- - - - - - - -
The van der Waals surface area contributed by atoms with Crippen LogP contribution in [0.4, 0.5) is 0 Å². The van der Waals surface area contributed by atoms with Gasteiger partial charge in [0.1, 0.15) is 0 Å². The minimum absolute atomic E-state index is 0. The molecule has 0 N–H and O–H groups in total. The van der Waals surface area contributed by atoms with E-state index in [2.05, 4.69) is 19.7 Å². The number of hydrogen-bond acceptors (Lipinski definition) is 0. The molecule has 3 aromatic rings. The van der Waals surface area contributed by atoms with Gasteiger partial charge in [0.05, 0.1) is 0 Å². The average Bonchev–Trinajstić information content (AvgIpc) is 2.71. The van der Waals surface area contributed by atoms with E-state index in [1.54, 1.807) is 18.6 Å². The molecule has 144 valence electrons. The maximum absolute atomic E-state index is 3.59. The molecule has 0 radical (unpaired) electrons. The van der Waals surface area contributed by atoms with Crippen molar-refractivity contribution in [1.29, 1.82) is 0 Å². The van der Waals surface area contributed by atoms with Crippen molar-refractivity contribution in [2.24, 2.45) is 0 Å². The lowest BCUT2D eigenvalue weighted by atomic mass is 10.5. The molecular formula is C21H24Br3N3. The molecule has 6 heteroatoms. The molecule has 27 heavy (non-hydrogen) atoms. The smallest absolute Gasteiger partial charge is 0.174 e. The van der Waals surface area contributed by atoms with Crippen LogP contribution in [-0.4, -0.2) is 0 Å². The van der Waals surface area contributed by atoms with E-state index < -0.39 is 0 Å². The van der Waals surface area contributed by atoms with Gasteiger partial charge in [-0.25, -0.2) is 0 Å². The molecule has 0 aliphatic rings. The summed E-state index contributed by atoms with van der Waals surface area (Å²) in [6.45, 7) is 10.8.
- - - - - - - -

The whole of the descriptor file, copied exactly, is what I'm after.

The van der Waals surface area contributed by atoms with Crippen LogP contribution in [0.4, 0.5) is 0 Å². The van der Waals surface area contributed by atoms with Gasteiger partial charge in [0.1, 0.15) is 0 Å². The minimum absolute atomic E-state index is 0. The molecule has 0 N–H and O–H groups in total. The van der Waals surface area contributed by atoms with E-state index in [2.05, 4.69) is 19.7 Å². The number of hydrogen-bond acceptors (Lipinski definition) is 0. The molecule has 3 aromatic rings. The van der Waals surface area contributed by atoms with Gasteiger partial charge in [0.05, 0.1) is 0 Å². The average Bonchev–Trinajstić information content (AvgIpc) is 2.71. The van der Waals surface area contributed by atoms with E-state index in [1.54, 1.807) is 18.6 Å². The molecule has 144 valence electrons. The maximum absolute atomic E-state index is 3.59. The molecule has 0 radical (unpaired) electrons. The van der Waals surface area contributed by atoms with Crippen molar-refractivity contribution in [1.29, 1.82) is 0 Å². The van der Waals surface area contributed by atoms with Crippen molar-refractivity contribution in [2.24, 2.45) is 0 Å². The lowest BCUT2D eigenvalue weighted by atomic mass is 10.5. The molecular formula is C21H24Br3N3. The molecule has 6 heteroatoms. The molecule has 27 heavy (non-hydrogen) atoms. The smallest absolute Gasteiger partial charge is 0.174 e. The van der Waals surface area contributed by atoms with Crippen LogP contribution in [-0.4, -0.2) is 0 Å². The van der Waals surface area contributed by atoms with E-state index < -0.39 is 0 Å². The van der Waals surface area contributed by atoms with Gasteiger partial charge in [-0.25, -0.2) is 0 Å². The molecule has 0 aliphatic rings. The summed E-state index contributed by atoms with van der Waals surface area (Å²) in [6.45, 7) is 10.8.